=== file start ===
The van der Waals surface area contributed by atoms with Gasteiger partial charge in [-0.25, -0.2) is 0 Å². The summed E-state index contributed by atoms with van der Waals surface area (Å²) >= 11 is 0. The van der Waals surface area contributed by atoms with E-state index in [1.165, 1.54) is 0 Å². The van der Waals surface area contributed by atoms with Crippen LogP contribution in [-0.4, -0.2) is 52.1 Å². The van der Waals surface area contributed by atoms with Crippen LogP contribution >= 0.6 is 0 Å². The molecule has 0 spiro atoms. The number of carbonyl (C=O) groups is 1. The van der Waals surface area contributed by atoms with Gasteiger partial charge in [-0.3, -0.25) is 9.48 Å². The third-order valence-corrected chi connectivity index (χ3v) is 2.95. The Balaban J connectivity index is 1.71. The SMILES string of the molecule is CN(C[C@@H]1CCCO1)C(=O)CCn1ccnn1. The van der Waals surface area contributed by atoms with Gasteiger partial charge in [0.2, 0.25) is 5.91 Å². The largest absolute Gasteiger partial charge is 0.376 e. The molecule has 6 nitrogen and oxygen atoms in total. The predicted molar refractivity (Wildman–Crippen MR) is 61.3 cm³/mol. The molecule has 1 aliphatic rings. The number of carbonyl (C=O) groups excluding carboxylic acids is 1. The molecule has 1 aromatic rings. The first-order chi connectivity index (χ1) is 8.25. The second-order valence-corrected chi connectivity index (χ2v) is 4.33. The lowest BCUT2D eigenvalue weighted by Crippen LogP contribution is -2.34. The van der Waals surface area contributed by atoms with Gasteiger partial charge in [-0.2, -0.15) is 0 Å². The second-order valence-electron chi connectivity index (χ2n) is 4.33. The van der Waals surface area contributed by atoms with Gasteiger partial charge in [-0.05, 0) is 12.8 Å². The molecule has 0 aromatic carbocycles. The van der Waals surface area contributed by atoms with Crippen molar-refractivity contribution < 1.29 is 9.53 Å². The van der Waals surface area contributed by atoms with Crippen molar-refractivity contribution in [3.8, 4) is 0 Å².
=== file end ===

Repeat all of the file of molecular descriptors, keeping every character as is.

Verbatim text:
The van der Waals surface area contributed by atoms with Gasteiger partial charge in [-0.25, -0.2) is 0 Å². The summed E-state index contributed by atoms with van der Waals surface area (Å²) >= 11 is 0. The van der Waals surface area contributed by atoms with E-state index in [1.165, 1.54) is 0 Å². The van der Waals surface area contributed by atoms with Crippen LogP contribution in [-0.4, -0.2) is 52.1 Å². The van der Waals surface area contributed by atoms with Crippen LogP contribution >= 0.6 is 0 Å². The molecule has 0 spiro atoms. The number of carbonyl (C=O) groups is 1. The van der Waals surface area contributed by atoms with Gasteiger partial charge in [-0.3, -0.25) is 9.48 Å². The third-order valence-corrected chi connectivity index (χ3v) is 2.95. The Balaban J connectivity index is 1.71. The SMILES string of the molecule is CN(C[C@@H]1CCCO1)C(=O)CCn1ccnn1. The van der Waals surface area contributed by atoms with Gasteiger partial charge in [0.2, 0.25) is 5.91 Å². The largest absolute Gasteiger partial charge is 0.376 e. The molecule has 6 nitrogen and oxygen atoms in total. The predicted molar refractivity (Wildman–Crippen MR) is 61.3 cm³/mol. The molecule has 1 aliphatic rings. The number of carbonyl (C=O) groups excluding carboxylic acids is 1. The molecule has 1 aromatic rings. The first-order chi connectivity index (χ1) is 8.25. The second-order valence-corrected chi connectivity index (χ2v) is 4.33. The lowest BCUT2D eigenvalue weighted by Crippen LogP contribution is -2.34. The van der Waals surface area contributed by atoms with Gasteiger partial charge in [-0.2, -0.15) is 0 Å². The second-order valence-electron chi connectivity index (χ2n) is 4.33. The van der Waals surface area contributed by atoms with Gasteiger partial charge in [-0.05, 0) is 12.8 Å². The molecule has 0 aromatic carbocycles. The van der Waals surface area contributed by atoms with Crippen molar-refractivity contribution < 1.29 is 9.53 Å². The van der Waals surface area contributed by atoms with Crippen molar-refractivity contribution in [3.8, 4) is 0 Å².